Thursday, 2 January 2020

The 'Luchy' trial - III./ZG 26 pilot murder - May/June 1940




Roadside grave in northern France of Uffz. Wilhelm Ross shot in cold blood after jumping clear of his stricken III./ZG 26 Bf 110 on May 20, 1940.


On May 20, 1940, while flying an escort mission for He 111s on a bombing mission to Beauvais, two Bf 110s of III./ZG 26 were shot down by Sgt Edouard Le Nigen of GC III/3. One of the twin-engine aircraft crashed in Luchy along the Amiens-Beauvais road, the two crew successfully bailing out of their stricken machine. The aviators touched down in a field between the road and the hamlet of Rougemaison. The pilot, Uffz Wilhelm Ross, was then attacked by refugees before being shot in the head by a French soldier or officer, whose unit in retreat was apparently on the road in the same refugee column, possibly intentionally. A sergeant in charge of the 106th artillery regiment held off a baying crowd, which enabled the radio operator/gunner, Gefr Alfred Wetzel, to avoid a similar fate to his pilot.

left; Gefr Alfred Wetzel, a witness at the Luchy trial during September 1940

Wetzel went into captivity and was released after the fall of France. Ross was briefly buried by the roadside for a while. With the end of hostilities on the continent, an investigation was conducted by the German authorities.

Ross was not of course the only German airman murdered by military or civilian personnel on the basis of a foolish and criminal order promulgated by the French military authorities according to which any 'paratrooper' had to be shot. The order in question was 'reviewed' on or around May 20 after several French and British airmen were killed by 'friendly' fire. Despite the repeated occurrence of these gratuitous crimes, the German authorities apparently had little desire to make publicity out of them, possibly to avoid memories of those few snipers of August 1914 whose disordered actions had led to bloody uncontrolled and disproportionate reprisals in Belgium as well as in northern France.

Somewhat unusually the 'Luchy case' resulted in a 'show trial' that would attract media attention.

As the responsible French soldier had not been identified, a local farmer Alfred Mullot who lived in Rougemaison was charged with the crime. Mullot had seen the German aircraft coming down and had been quickly on the scene with his shotgun. He had been denounced by another local as the murderer. The 'witness', an agricultural worker, apparently wanted to 'settle a score' following a humdrum village dispute. Mullot was arrested on August 2, 1940 and imprisoned for a time in Ghent.



Brought back to Beauvais, he was put on trial in a very theatrical manner on September 12 in the village square of Luchy itself. Photos taken at this "trial" were widely published in the press. Although Bordfunker Wetzel, a witness at the 'hearing', stated that he did not recognise Mullot, the farmer was nonetheless sentenced to death. However, his sentence was soon commuted to five years in prison. After a year and a half in the Reich, he was sent back to Luchy (where he died in 1980). Mullot's release demonstrated that, in the end, no one had seriously considered him to be the killer and that the 'Luchy trial' was something of a farce.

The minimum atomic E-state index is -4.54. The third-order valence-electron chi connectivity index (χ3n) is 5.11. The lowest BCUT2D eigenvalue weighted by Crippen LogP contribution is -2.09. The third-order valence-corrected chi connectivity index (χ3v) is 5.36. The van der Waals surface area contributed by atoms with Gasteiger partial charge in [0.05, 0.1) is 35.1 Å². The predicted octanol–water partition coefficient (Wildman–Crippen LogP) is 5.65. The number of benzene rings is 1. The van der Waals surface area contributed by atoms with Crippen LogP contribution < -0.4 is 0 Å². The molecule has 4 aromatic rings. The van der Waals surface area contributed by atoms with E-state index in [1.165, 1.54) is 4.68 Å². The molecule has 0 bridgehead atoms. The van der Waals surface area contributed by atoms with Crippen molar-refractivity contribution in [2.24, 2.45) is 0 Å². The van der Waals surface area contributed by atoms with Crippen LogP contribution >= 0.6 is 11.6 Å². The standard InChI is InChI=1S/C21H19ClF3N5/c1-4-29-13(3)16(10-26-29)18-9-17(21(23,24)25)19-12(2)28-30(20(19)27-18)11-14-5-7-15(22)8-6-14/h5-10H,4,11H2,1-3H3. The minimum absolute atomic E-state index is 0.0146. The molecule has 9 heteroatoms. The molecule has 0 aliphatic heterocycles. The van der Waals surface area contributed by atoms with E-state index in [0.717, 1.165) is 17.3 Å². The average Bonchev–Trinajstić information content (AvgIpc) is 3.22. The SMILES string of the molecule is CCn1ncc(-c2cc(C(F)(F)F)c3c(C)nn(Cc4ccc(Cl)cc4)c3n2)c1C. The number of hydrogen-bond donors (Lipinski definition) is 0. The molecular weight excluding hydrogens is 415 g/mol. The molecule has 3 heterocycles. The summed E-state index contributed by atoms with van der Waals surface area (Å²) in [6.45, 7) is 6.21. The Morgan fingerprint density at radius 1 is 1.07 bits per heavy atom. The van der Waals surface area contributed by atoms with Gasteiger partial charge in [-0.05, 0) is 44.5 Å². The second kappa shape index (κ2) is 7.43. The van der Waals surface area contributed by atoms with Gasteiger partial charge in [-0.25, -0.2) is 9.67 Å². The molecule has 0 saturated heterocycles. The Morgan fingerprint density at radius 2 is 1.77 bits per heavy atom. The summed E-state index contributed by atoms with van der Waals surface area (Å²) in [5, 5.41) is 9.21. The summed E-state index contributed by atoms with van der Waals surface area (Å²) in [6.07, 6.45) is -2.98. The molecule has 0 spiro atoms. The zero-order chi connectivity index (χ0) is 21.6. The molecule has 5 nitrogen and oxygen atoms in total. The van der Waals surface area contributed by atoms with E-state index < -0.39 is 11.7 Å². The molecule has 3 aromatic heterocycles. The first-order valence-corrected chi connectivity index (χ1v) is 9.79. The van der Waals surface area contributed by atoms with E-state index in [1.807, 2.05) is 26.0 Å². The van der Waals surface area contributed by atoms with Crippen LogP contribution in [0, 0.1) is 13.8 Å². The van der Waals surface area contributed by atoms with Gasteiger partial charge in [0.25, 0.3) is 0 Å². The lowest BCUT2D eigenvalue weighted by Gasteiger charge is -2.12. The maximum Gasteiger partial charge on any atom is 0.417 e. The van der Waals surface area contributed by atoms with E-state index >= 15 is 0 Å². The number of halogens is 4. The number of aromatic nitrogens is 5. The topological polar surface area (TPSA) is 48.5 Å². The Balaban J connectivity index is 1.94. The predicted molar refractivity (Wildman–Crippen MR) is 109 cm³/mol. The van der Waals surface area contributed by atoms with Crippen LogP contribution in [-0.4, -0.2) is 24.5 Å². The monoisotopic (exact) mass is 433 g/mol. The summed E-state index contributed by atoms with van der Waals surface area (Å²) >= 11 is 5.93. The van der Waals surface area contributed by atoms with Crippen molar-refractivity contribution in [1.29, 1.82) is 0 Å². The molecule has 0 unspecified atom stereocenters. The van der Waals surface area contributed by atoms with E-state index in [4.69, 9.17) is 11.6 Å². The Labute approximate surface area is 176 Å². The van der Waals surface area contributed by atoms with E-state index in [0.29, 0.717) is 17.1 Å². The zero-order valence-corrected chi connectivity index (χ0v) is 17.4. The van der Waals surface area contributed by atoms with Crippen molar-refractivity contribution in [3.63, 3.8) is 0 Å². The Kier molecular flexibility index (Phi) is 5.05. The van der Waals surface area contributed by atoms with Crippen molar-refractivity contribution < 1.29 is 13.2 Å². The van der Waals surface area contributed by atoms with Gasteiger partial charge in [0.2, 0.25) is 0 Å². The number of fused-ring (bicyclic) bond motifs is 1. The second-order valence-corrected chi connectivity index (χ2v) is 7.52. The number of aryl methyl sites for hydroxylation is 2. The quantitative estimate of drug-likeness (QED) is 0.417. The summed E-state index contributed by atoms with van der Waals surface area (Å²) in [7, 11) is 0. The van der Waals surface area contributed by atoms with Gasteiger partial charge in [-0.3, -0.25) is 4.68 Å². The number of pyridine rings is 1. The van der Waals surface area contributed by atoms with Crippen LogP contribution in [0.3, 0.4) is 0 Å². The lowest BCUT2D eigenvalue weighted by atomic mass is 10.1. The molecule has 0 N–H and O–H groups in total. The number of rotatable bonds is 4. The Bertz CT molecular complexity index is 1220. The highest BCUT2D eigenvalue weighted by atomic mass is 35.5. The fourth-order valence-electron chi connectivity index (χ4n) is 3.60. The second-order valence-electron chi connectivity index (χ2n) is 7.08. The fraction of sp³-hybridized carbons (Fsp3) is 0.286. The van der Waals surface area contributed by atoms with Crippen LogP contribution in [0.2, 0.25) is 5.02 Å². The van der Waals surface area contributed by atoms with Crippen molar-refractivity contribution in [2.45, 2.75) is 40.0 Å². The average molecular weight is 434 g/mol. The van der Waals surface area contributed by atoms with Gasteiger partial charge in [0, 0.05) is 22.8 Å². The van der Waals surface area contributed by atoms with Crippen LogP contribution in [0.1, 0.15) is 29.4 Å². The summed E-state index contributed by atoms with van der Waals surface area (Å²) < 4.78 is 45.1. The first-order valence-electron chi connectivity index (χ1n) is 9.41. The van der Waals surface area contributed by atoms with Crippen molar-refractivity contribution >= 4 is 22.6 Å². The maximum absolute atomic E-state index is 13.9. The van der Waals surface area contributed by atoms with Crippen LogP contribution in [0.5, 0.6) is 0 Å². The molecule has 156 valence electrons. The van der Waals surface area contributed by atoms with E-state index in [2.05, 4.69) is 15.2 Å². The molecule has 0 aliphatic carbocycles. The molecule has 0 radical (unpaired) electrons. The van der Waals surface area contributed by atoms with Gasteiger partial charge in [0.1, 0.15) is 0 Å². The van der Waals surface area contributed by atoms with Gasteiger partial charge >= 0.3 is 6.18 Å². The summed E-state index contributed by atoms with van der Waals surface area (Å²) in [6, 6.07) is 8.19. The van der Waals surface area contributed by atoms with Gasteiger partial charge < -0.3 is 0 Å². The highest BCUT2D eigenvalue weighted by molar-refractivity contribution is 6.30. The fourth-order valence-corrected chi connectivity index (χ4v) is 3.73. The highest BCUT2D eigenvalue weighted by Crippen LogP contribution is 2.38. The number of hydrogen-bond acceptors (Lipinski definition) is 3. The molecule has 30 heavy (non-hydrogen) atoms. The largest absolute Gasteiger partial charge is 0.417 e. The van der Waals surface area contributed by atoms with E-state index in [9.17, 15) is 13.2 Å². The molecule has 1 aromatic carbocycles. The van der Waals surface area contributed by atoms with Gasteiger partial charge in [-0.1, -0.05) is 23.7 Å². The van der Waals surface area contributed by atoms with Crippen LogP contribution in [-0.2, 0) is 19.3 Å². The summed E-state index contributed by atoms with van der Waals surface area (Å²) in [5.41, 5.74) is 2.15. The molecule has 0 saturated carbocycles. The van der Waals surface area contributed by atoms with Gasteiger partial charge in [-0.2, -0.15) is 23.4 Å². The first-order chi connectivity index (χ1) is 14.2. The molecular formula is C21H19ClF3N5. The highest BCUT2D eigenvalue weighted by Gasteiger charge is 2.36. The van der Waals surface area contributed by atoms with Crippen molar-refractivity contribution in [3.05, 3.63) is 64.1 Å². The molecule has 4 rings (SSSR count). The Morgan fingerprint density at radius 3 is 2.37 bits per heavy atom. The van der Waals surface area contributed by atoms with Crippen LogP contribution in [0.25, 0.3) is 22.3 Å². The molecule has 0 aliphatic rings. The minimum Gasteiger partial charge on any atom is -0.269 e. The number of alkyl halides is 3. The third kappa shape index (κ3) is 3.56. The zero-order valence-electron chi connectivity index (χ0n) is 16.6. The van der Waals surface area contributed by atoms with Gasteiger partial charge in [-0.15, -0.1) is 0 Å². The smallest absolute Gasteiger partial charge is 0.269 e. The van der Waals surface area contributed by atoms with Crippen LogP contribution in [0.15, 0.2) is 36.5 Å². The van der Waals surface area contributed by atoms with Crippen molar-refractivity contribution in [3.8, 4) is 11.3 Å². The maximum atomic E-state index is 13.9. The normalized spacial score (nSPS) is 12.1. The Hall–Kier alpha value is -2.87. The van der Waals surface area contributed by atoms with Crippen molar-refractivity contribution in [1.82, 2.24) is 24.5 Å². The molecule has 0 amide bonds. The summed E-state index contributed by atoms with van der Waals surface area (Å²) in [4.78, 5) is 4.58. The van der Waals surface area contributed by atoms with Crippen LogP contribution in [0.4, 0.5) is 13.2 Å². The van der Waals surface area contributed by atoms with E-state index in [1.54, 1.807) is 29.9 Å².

(Farmer Mullot accused of murdering III./ ZG 26 pilot Uffz. Wilhelm Ross on May 20, 1940 at his 'trial' - the newspaper caption read " I was only following the orders of the Prefecture"...)


However, his release raised a number of questions. Why did the German authorities expend so much unnecessary energy on this 'show' trial when a simple examination of Ross' remains would have revealed that he was killed by a bullet fired by a soldier and not by Alfred Mullot's shotgun? Why even use such publicity to condemn an innocent man (even if, according to how events could have played out, Mullot might well have acted in the manner of a 'franc-tireur'). After all, far less coverage was given to the four civilians sentenced to death and executed after the murder of a KG 54 crew at Vimy on 18 May 1940. Was the Luchy trial the 'unfortunate' initiative of a local German official... the answer to this and other questions will probably never be known.







Extracted with permission from Jean-Louis Roba's new history of III./ZG 26 published by Lela Presse. Free shipping on this title up to 10 January 2020. Go to the Lela Presse website for pdf extracts and ordering info.

Best wishes and Happy New Year/ Meilleurs Voeux to all friends and contributors at Lela Presse!

Herbert Kutscha IV./JG 3 - Bundesarchiv photo finds #5






Oblt. Herbert Kutscha (left) earned his Knights Cross with II./ZG 1 in the East (see link below). He briefly led IV./JG 3 in the air during early 1944, 83-victory ace and IV. Gruppe Kommandeur Franz Beyer having been shot down and killed on 11 February 1944 (a successor not immediately appointed). IV./JG 3 operated in concert with the Sturmstaffel from Salzwedel during February-April 1944. Kutscha would be shot down by P-47s near Venlo on 23 February 1944 and was out of action for several months.